The Keystone XL pipeline is probably here to stay; the fracking industry bubble looks like it might burst; Texas’s water problems worsen; a meth-head burns down one of the oldest living things on earth; and more!
- Jeff Goodell, of Rolling Stone, wrote an incredibly important piece on the fracking industry. In addition to fracking’s nasty side effects, Goodell exposed the shady business practices of some of the biggest firms involved in fracking.
According to Arthur Berman, a respected energy consultant in Texas who has spent years studying the industry, Chesapeake and its lesser competitors resemble a Ponzi scheme, overhyping the promise of shale gas in an effort to recoup their huge investments in leases and drilling. When the wells don’t pay off, the firms wind up scrambling to mask their financial troubles with convoluted off-book accounting methods. “This is an industry that is caught in the grip of magical thinking,” Berman says. “In fact, when you look at the level of debt some of these companies are carrying, and the questionable value of their gas reserves, there is a lot in common with the subprime mortgage market just before it melted down.”
Read the rest here. It's well worth it.
- Water experts Laura Huffman (of the Nature Conservancy), Andrew Sansom (of Texas State University), and Tom Mason (former head of the LCRA) spoke in Austin Wednesday at the monthly meeting of the Central Texas Democratic Forum about the current water crisis facing Texas. They all agreed that the state needs to get serious about planning for the future. Sansom said, “even without the drought we would be facing the gravest natural resource shortage in history,” adding, “we have already given permission for more water to be withdrawn from our rivers than is actually in them.” Huffman focused on opportunities for massive increases in water conservation, but urged “we must make sure public funding targets the smartest programs first. We will not solve the state’s water problems with lo-flow toilets.” According to Huffman, agriculture accounts for 60% of water use in Texas, 30% of which is wasted. Programs which encourage Texas growers to reclaim, re-use, or just not waste that water could have a huge impact. Mason offered some thoughts on the recent Day Case, “it means groundwater districts will be much less inclined to regulate resources. It is a broad brush opinion that establishes no guidelines. It will derail water management for a long time.”
As if to underscore their talk, the LCRA was forced to cut off water to rice farmers along the gulf coast today as lake levels in Lakes Travis and Buchanan were too low to allow the release of 147,000 acre-feet of water. The water would have accounted for about a third of all the water farmers in Colorado, Wharton, and Matagorda counties would use in 2012
With natural gas prices falling sharply as a result of the fracking “boom,” it’s no surprise that Texas drillers are switching back to good old oil. Oil well drilling is skyrocketing with 765 wells completed this January compared to 368 last year.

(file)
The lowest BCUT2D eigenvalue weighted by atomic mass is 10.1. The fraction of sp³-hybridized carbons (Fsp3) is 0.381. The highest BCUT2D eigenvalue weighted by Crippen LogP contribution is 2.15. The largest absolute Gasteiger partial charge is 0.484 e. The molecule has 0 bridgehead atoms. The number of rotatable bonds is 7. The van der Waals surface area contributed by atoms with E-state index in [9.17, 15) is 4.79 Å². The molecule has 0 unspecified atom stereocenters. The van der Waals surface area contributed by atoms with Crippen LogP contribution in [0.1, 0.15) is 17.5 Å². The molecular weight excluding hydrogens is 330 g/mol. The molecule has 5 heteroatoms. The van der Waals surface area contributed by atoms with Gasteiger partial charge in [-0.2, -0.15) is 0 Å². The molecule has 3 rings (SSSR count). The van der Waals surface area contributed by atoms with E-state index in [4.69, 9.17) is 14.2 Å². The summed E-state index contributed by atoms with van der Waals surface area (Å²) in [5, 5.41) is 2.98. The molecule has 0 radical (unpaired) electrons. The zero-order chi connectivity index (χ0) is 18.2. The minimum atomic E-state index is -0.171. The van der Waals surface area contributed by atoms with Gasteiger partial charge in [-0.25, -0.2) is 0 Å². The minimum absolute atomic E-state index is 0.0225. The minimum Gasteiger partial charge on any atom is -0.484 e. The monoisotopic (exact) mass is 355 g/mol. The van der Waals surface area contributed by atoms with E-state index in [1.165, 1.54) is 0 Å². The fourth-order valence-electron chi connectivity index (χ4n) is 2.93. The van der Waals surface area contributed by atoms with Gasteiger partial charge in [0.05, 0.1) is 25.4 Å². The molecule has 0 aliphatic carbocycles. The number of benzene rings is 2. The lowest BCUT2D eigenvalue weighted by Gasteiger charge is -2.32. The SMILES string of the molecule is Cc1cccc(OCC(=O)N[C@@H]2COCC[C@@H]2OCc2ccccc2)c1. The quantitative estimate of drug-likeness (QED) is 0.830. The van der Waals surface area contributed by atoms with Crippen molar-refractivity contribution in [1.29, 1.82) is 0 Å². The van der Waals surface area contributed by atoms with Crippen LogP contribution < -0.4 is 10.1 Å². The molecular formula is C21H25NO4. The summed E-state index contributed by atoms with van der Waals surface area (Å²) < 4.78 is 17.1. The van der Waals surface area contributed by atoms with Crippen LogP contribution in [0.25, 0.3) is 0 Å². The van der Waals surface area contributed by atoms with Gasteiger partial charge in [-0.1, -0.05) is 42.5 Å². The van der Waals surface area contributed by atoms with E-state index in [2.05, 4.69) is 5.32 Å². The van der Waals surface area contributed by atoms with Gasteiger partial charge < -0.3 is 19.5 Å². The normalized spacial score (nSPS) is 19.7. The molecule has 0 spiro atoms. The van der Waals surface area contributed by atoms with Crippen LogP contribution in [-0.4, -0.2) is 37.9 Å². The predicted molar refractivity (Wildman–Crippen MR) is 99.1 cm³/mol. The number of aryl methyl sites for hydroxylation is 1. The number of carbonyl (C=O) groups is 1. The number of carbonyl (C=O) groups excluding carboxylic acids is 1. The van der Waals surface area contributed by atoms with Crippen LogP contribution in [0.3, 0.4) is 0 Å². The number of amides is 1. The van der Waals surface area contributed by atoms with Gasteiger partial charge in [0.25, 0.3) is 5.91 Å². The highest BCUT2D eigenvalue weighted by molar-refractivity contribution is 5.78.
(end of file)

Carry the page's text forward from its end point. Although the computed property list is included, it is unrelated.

President Obama campaigned today in New Hampshire, pledging to end tax payer funded subsidies to the oil and gas industry he called “outrageous and inexcusable.”
Coal fired energy is not hot these days. Chicago is the latest major city to announce the closure of its coal-fired plants. In Texas, coal fired energy production plummeted 30% from last year. Visit BeyondCoal for more information.
The Texas Observer has a fascinating interview with peak oil expert Tad Patzek. He discusses the dearth of conventional petroleum, the problems with unconventional sources of oil and bio-fuels, and the need to start realistic planning for the future. Here’s a nice tid bit:
I'm just trying to be realistic, you see, the thing again – since we have a very loose relationship to the truth and reality [in this country], we are unwilling to face reality, instead we are telling lies to one another, right? We call it optimistic and positive attitude, when somebody's trying to tell you the truth you call them pessimistic and a dark picture. Well how about something else: we live within our means, we spend what we have and then if we have an excess of it we devote it to something else. Now how is that for a novel way of living?
Sadly, it appears as if the portion of Keystone XL pipeline which runs from Cushing, Oklahoma to Port Arthur, Texas will be built after all, though there will be some significant challenges to the proposed route. Landowners, environmentalists, and city governments along the future pipeline are gearing up to fight Transcanada in court over the massive abuse of eminent domain seizures that will result from the construction. Here’s some background on the pipeline debate.
Finally, in astoundingly stupid and depressing news, a 26 year old Floridian was arrested for burning down The Senator, a 3,500 year old Pond Cypress, while smoking meth. It was the fifth oldest tree on earth, and the tallest tree east of the Mississippi River.